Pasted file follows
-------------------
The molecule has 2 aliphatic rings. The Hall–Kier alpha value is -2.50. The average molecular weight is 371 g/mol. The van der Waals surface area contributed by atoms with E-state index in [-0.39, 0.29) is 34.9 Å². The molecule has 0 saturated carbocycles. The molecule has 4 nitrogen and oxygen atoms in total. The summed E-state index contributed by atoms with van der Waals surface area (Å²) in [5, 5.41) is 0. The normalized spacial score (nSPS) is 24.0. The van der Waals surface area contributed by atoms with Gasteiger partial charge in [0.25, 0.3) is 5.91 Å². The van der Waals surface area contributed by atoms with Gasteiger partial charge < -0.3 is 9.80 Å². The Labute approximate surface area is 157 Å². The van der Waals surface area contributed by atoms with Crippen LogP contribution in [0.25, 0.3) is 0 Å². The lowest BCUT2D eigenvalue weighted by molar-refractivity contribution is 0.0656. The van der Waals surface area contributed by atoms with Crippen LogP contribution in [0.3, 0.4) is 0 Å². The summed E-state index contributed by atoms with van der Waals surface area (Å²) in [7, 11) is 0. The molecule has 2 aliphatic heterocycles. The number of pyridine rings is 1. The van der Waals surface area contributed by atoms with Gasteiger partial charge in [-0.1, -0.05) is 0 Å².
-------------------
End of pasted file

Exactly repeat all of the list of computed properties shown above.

The molecule has 2 aliphatic rings. The Hall–Kier alpha value is -2.50. The average molecular weight is 371 g/mol. The van der Waals surface area contributed by atoms with E-state index in [-0.39, 0.29) is 34.9 Å². The molecule has 0 saturated carbocycles. The molecule has 4 nitrogen and oxygen atoms in total. The summed E-state index contributed by atoms with van der Waals surface area (Å²) in [5, 5.41) is 0. The normalized spacial score (nSPS) is 24.0. The van der Waals surface area contributed by atoms with Gasteiger partial charge in [0.25, 0.3) is 5.91 Å². The van der Waals surface area contributed by atoms with Gasteiger partial charge < -0.3 is 9.80 Å². The Labute approximate surface area is 157 Å². The van der Waals surface area contributed by atoms with Crippen LogP contribution in [0.25, 0.3) is 0 Å². The lowest BCUT2D eigenvalue weighted by molar-refractivity contribution is 0.0656. The van der Waals surface area contributed by atoms with Crippen LogP contribution in [0.3, 0.4) is 0 Å². The summed E-state index contributed by atoms with van der Waals surface area (Å²) in [7, 11) is 0. The molecule has 2 aliphatic heterocycles. The number of pyridine rings is 1. The van der Waals surface area contributed by atoms with Gasteiger partial charge in [-0.1, -0.05) is 0 Å².